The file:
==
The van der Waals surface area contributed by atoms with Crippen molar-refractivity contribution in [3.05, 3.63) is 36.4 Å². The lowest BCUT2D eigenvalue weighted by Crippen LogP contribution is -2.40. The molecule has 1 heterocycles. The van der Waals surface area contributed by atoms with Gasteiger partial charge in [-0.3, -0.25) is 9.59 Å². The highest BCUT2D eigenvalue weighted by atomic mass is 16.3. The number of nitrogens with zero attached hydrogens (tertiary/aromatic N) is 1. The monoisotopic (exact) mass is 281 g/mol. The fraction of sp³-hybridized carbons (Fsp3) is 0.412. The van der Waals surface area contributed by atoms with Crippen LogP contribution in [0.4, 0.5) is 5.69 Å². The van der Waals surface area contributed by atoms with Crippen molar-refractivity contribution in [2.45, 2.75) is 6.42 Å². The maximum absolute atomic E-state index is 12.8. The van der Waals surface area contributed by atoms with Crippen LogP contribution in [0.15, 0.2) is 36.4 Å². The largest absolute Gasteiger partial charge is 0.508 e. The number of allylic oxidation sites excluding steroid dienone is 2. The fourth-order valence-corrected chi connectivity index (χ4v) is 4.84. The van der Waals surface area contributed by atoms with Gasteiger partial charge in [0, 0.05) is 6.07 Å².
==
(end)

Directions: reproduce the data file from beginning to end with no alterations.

The van der Waals surface area contributed by atoms with Crippen molar-refractivity contribution in [3.05, 3.63) is 36.4 Å². The lowest BCUT2D eigenvalue weighted by Crippen LogP contribution is -2.40. The molecule has 1 heterocycles. The van der Waals surface area contributed by atoms with Gasteiger partial charge in [-0.3, -0.25) is 9.59 Å². The highest BCUT2D eigenvalue weighted by atomic mass is 16.3. The number of nitrogens with zero attached hydrogens (tertiary/aromatic N) is 1. The monoisotopic (exact) mass is 281 g/mol. The fraction of sp³-hybridized carbons (Fsp3) is 0.412. The van der Waals surface area contributed by atoms with Crippen LogP contribution in [0.4, 0.5) is 5.69 Å². The van der Waals surface area contributed by atoms with Crippen molar-refractivity contribution in [2.45, 2.75) is 6.42 Å². The maximum absolute atomic E-state index is 12.8. The van der Waals surface area contributed by atoms with Crippen LogP contribution in [0.15, 0.2) is 36.4 Å². The largest absolute Gasteiger partial charge is 0.508 e. The number of allylic oxidation sites excluding steroid dienone is 2. The fourth-order valence-corrected chi connectivity index (χ4v) is 4.84. The van der Waals surface area contributed by atoms with Gasteiger partial charge in [0, 0.05) is 6.07 Å².